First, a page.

Why doesn’t UMD’s government and politics department care about teaching race?

Tydings Hall houses the University of Maryland's College of Behavioral & Social Sciences. (Julia Nikhinson/The Diamondback)

Views expressed in opinion columns are the author’s own.

Out of everything that happened in 2020, perhaps most important was the Black Lives Matter movement. Through potentially the largest social movement of all time, the country was finally forced to talk about race — including here at the University of Maryland. Then university President-designate Darryll Pines sent an email describing his own horror over the killing of George Floyd. Black Terps Matter, a student activism group, rose from the chaos and demanded accountability from this university’s administration. And a number of departments within the university released statements of support following the killing — including my very own government and politics department. 

The department released a statement condemning racism and calling for increased representation for marginalized populations. It also included this line: “The events that have transpired in the shadow of the COVID-19 crisis, including the killing of George Floyd, Breonna Taylor, and Ahmaud Arbery are reminders of the significant political, social, and economic injustices that many of us are working diligently as political scientists to help solve.”

Now, after a statement like this, you’d expect a department committed to education to be pushing for dramatic change in the way the school teaches racial issues, social movements and their impact on the American political system. After all, their undergraduate mission is “to provide students with the substantive knowledge, the analytical skills, and the professional experience necessary to go into the world and address organizational and societal problems at the local, national, and international levels.” However, the course offerings for spring 2021 indicate the department’s statement was an empty show of support, devoid of care for real change. 

Scrolling through the list of 44 available government and politics undergraduate courses for next semester, you’ll only find two classes highlighting the struggle of Black people: “Topical Investigations; Race Relations in the US and France” and “Seminar in American Politics; Minority Politics.” This is actually a decline from three relevant courses in the fall, which included a class on social movements. While the fall schedule was set before recent events unfolded, the spring schedule of classes was released on Sept. 17 — 115 days after the death of George Floyd — yet no change in course availability.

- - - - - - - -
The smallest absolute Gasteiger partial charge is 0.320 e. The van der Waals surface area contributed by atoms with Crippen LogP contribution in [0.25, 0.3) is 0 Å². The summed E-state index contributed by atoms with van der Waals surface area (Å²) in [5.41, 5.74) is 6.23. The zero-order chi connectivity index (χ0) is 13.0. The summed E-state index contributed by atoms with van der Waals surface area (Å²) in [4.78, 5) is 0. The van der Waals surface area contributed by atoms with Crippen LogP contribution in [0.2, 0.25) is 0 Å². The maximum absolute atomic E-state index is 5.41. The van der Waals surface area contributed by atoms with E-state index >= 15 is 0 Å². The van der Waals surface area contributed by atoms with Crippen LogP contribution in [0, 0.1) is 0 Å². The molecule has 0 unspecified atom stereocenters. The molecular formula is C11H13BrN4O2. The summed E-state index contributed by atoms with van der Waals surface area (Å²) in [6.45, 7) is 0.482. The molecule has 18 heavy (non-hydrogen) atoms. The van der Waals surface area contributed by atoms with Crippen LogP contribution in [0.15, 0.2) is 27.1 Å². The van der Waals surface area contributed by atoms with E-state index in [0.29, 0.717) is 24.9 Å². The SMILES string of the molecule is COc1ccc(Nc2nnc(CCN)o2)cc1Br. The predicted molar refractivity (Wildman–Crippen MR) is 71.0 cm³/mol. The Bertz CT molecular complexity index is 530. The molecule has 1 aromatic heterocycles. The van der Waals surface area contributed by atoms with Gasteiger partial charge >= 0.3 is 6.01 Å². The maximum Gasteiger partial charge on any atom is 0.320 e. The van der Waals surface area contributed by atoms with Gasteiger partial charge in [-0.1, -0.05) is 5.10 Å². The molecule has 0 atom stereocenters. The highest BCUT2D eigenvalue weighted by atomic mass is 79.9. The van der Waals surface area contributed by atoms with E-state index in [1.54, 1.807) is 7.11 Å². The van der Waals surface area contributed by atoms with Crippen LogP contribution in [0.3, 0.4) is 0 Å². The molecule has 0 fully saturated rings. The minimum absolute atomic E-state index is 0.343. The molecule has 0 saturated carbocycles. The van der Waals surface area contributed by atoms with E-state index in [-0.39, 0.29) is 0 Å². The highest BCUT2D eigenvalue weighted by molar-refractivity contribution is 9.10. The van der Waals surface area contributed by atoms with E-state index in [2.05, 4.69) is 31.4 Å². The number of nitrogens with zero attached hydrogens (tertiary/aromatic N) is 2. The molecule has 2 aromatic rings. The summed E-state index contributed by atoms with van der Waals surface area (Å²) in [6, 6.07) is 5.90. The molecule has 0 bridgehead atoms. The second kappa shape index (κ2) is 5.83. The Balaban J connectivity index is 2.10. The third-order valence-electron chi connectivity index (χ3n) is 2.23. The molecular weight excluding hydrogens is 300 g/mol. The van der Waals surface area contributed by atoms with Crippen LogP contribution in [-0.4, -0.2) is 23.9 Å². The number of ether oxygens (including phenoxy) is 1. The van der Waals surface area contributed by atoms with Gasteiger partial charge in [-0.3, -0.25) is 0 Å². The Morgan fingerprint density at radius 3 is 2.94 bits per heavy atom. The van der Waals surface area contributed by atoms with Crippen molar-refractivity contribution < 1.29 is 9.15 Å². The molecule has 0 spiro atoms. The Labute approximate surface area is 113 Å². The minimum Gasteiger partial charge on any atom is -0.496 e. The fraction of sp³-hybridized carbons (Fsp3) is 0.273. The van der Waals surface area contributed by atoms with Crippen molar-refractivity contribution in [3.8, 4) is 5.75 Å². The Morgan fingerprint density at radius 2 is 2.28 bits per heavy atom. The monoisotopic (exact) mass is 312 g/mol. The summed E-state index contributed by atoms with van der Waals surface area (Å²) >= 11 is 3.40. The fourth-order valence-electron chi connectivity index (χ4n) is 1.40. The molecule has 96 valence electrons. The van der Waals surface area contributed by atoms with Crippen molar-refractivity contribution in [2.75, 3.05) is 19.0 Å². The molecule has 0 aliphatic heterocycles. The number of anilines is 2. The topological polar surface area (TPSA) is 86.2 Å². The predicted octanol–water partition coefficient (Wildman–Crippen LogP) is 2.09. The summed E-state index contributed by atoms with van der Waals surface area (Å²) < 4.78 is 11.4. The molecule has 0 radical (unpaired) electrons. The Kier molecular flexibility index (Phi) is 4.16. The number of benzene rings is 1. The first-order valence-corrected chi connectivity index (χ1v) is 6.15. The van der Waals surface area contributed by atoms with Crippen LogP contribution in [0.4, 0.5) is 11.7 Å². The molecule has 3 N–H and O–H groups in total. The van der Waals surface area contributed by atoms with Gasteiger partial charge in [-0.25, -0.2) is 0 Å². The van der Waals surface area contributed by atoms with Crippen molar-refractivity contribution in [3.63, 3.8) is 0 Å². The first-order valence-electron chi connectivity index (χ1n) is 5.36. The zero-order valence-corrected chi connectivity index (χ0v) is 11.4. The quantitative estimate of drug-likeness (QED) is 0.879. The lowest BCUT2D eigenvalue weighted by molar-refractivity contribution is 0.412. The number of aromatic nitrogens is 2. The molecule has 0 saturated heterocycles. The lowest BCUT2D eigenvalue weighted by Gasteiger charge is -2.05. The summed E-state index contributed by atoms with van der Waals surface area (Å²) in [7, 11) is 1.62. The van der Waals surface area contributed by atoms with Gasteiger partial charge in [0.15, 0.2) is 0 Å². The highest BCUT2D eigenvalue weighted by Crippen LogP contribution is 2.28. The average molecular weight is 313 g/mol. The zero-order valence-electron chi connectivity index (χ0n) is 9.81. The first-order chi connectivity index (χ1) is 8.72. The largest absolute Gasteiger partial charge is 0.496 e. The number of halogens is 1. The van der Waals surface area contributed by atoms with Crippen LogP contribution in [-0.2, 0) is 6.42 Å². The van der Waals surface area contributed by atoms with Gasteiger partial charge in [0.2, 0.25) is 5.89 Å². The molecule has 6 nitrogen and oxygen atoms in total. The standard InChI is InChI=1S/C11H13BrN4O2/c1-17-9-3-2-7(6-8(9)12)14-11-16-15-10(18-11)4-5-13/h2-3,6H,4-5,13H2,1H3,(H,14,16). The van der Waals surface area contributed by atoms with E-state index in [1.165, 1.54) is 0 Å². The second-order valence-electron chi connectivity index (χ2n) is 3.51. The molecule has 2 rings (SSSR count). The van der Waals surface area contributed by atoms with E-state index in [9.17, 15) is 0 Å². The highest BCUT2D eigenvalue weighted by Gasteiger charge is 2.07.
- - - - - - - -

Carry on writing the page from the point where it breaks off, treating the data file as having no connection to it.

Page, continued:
I understand many courses operate only in the fall or spring, and that it takes a while to put together a syllabus for a class. And I understand there are many bureaucratic hurdles to jump before being able to successfully implement a new class. However, with an issue this important, these are just excuses. Even without a social movement, there are only two government and politics classes next semester that could potentially talk about the Black experience in politics. This is unacceptable. 

When the department only offers 47 seats in classes on racial politics for 864 government and politics students, they’re showing they don’t actually care about their students getting a diverse education. Not surprising, considering this university’s postsecondary instructors are only 6.8 percent Black or African American.

In the midst of an incredible social movement, it is the responsibility of the government and politics department to ensure important topics are taught if they legitimately want students to address societal problems.  

We are in a unique period in history where students want to learn more and try to make a difference in their communities. How are students supposed to address systemic racism if they’re unable to take any classes about it in their government major? It’s imperative the department expand its course offerings to include more classes on racial politics, social movements and the Black struggle. Until then, it seems clear the government and politics department cares more about teaching the status quo than making a positive change in the world.

Jake Foley-Keene is a junior government and politics major. He can be reached at jakefoleykeene@gmail.com. 

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